Here’s a recording of my poem “Runaway Bus,” which was featured on Postcard Poems and Prose Magazine in January.
Wherein the Book Implies Source
And words form the vessel by which we traverse centuries, the river
stitched across the valley’s floor, easing access.
Accession by choice. Inorganic memory.
Vellum conveys its origin: of a calf.
How like an entrance it appears, a doorway to a lighted space.
Closed, it resembles a block of beech wood.
To serve as conveyance, to impart without reciprocity.
Framing the conversation in space, immediacy fades.
The average calfskin may provide three and a half sheets of writing material.
Confined by spatial limitation, we consider scale in terms of the absolute.
The antithesis of scroll; random entry; codex.
A quaternion equalled four folded sheets, or eight leaves: sixteen sides.
Reader and read: each endures the other’s role.
Pippins prevented tearing during the drying and scraping process.
Text first, then illumination.
Once opened, the memory palace diminished.
* * *
This originally appeared in April 2014 as part of Boston Review’s National Poetry Month Celebration, and is included in The Circumference of Other, my offering in the Silver Birch Press chapbook collection, IDES, published in 2015.
From frame to door,
the obvious defers, denying
entry as if
an eye could reclaim
the fallen tear
and the river’s skin,
those words to
thought, water to
now to before.
He stepped into release.
* * *
“Celan, 1970” first appeared in October 2015. One of the most influential (and difficult) European poets of the 20th century, Paul Celan survived the horror of World War II but never escaped its shadow. A brief biography may be found here.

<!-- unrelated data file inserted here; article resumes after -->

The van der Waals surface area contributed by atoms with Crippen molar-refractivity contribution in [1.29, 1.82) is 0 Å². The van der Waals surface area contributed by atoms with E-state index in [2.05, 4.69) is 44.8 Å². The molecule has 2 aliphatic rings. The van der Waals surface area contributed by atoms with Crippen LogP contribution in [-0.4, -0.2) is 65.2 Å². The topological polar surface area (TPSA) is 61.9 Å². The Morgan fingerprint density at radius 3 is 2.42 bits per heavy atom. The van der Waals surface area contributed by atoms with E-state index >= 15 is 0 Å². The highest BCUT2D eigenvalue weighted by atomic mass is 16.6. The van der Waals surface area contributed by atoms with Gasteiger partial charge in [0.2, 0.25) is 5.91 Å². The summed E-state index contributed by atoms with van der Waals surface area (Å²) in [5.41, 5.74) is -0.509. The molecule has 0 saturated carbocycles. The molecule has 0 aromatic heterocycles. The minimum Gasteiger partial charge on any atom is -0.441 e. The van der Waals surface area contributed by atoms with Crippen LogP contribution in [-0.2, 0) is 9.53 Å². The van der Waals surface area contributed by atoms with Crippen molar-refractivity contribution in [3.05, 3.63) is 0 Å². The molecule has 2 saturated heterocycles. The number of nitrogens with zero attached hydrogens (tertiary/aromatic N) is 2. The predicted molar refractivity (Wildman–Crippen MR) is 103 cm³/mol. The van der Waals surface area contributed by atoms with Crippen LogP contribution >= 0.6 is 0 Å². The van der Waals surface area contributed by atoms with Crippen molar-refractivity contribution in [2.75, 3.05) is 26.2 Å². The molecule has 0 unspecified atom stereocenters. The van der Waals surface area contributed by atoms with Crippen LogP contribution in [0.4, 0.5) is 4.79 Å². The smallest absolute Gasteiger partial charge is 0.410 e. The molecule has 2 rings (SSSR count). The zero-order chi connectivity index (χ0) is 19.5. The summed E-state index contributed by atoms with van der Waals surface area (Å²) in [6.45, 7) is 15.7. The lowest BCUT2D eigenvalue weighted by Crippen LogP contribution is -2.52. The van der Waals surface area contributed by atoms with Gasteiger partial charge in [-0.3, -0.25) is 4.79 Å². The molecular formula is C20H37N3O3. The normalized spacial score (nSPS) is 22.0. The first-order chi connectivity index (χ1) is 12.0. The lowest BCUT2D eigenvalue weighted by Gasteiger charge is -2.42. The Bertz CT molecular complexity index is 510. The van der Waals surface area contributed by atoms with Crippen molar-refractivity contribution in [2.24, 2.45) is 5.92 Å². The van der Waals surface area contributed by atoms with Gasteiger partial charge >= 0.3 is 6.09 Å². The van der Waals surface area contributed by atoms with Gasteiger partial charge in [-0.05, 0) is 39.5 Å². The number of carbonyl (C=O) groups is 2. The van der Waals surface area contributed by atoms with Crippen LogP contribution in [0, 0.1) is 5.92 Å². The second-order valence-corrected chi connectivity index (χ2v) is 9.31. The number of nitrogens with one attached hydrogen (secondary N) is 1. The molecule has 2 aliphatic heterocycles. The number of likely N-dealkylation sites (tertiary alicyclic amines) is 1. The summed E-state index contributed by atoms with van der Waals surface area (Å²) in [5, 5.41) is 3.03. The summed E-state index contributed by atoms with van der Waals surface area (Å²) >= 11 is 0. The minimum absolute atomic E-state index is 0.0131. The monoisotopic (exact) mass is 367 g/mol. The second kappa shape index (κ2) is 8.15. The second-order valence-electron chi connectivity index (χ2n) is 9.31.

Read Daniel Schnee’s poetic slivers of brilliance!
The Analects of Naneun
Here for the first time is the English translation of the first few pages of my work The Analects of Naneun (ナヌンの論説: “nanun no ronsetsu”), a free-form mixture of haibun and poetry (zuihitsu) I self-published in Japan nearly 20 years ago. Each poem-form in the original work was postfaced by commentary in the form of a Zen koan, but for now I am posting the initial form of each analect. It all will be posted in six parts, so I hope you come back to read each posting, o-negaishimasu!
Original 1999 Japanese Preface
“This work is the quest to think and feel through the artfully polite evasion of directness, the supreme beauty of Japanese “not-saying-as-such”, infused with kotodama (言霊: word-soul) that moves noiselessly through Japanese language. Thus, I have sought to understand the kotodama and psychological rhythm of Yukio Mishima, Kōbō Abe, Dōgen…
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Nine Ways of Shaping the Moon
Tilt your head and laugh
until the night bends
and I see only you.
Weave the wind into a song.
Rub its fabric over your skin.
For whom does it speak?
Remove all stars and streetlights.
Remove thought, remove voice.
Remove me. But do not remove yourself.
Tear the clouds into threads
and place them in layered circles.
Then breathe slowly into my ear.
Drink deeply. Raise your eyes to the brightness
above the cedars. Observe their motion
through the empty glass. Repeat.
Talk music to me. Talk conspiracies
and food and dogs and rain. Do this
under the wild night sky.
Harvest red pollen from the trees.
Cast it about the room
and look through the haze.
From the bed, gaze into the mirror.
The reflection you see is the darkness
absorbing your glow.
Fold the light around us, and listen.
You are the moon in whose waters
I would gladly drown.
First posted in October 2014, and again on Valentine’s Day in 2016, “Nine Ways of Shaping the Moon” also appears in my chapbook, If Your Matter Could Reform.
A recording of “What the Body Gives, Gravity Takes.”
Thank you, Finnegan Daley, for the request.
You can read the poem here.